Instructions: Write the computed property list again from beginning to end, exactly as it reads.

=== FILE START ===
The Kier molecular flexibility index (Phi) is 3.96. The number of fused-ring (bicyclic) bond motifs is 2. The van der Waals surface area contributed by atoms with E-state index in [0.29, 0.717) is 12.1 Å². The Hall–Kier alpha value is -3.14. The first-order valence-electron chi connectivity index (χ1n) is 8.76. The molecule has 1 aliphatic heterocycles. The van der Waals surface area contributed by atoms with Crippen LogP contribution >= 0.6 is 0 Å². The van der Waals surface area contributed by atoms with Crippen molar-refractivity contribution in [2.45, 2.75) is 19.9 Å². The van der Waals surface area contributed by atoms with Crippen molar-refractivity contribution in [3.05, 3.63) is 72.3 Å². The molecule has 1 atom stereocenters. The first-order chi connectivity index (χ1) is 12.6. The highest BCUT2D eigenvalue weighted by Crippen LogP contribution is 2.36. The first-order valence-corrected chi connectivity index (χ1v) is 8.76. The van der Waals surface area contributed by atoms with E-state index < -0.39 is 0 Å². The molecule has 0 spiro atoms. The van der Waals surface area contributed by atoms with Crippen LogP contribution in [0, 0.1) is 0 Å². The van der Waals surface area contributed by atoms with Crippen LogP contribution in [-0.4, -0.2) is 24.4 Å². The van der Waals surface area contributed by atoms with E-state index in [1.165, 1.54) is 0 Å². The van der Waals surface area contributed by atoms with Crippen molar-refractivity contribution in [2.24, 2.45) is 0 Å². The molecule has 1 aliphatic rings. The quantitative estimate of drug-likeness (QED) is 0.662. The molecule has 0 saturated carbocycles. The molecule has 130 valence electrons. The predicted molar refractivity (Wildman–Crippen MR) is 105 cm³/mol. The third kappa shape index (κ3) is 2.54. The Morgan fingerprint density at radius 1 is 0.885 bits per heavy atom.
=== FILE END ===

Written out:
The Kier molecular flexibility index (Phi) is 3.96. The number of fused-ring (bicyclic) bond motifs is 2. The van der Waals surface area contributed by atoms with E-state index in [0.29, 0.717) is 12.1 Å². The Hall–Kier alpha value is -3.14. The first-order valence-electron chi connectivity index (χ1n) is 8.76. The molecule has 1 aliphatic heterocycles. The van der Waals surface area contributed by atoms with Crippen LogP contribution >= 0.6 is 0 Å². The van der Waals surface area contributed by atoms with Crippen molar-refractivity contribution in [2.45, 2.75) is 19.9 Å². The van der Waals surface area contributed by atoms with Crippen molar-refractivity contribution in [3.05, 3.63) is 72.3 Å². The molecule has 1 atom stereocenters. The first-order chi connectivity index (χ1) is 12.6. The highest BCUT2D eigenvalue weighted by Crippen LogP contribution is 2.36. The first-order valence-corrected chi connectivity index (χ1v) is 8.76. The van der Waals surface area contributed by atoms with E-state index < -0.39 is 0 Å². The molecule has 0 spiro atoms. The van der Waals surface area contributed by atoms with Crippen LogP contribution in [0, 0.1) is 0 Å². The van der Waals surface area contributed by atoms with Crippen LogP contribution in [-0.4, -0.2) is 24.4 Å². The van der Waals surface area contributed by atoms with E-state index in [1.165, 1.54) is 0 Å². The van der Waals surface area contributed by atoms with Crippen molar-refractivity contribution in [2.24, 2.45) is 0 Å². The molecule has 1 aliphatic rings. The quantitative estimate of drug-likeness (QED) is 0.662. The molecule has 0 saturated carbocycles. The molecule has 130 valence electrons. The predicted molar refractivity (Wildman–Crippen MR) is 105 cm³/mol. The third kappa shape index (κ3) is 2.54. The Morgan fingerprint density at radius 1 is 0.885 bits per heavy atom.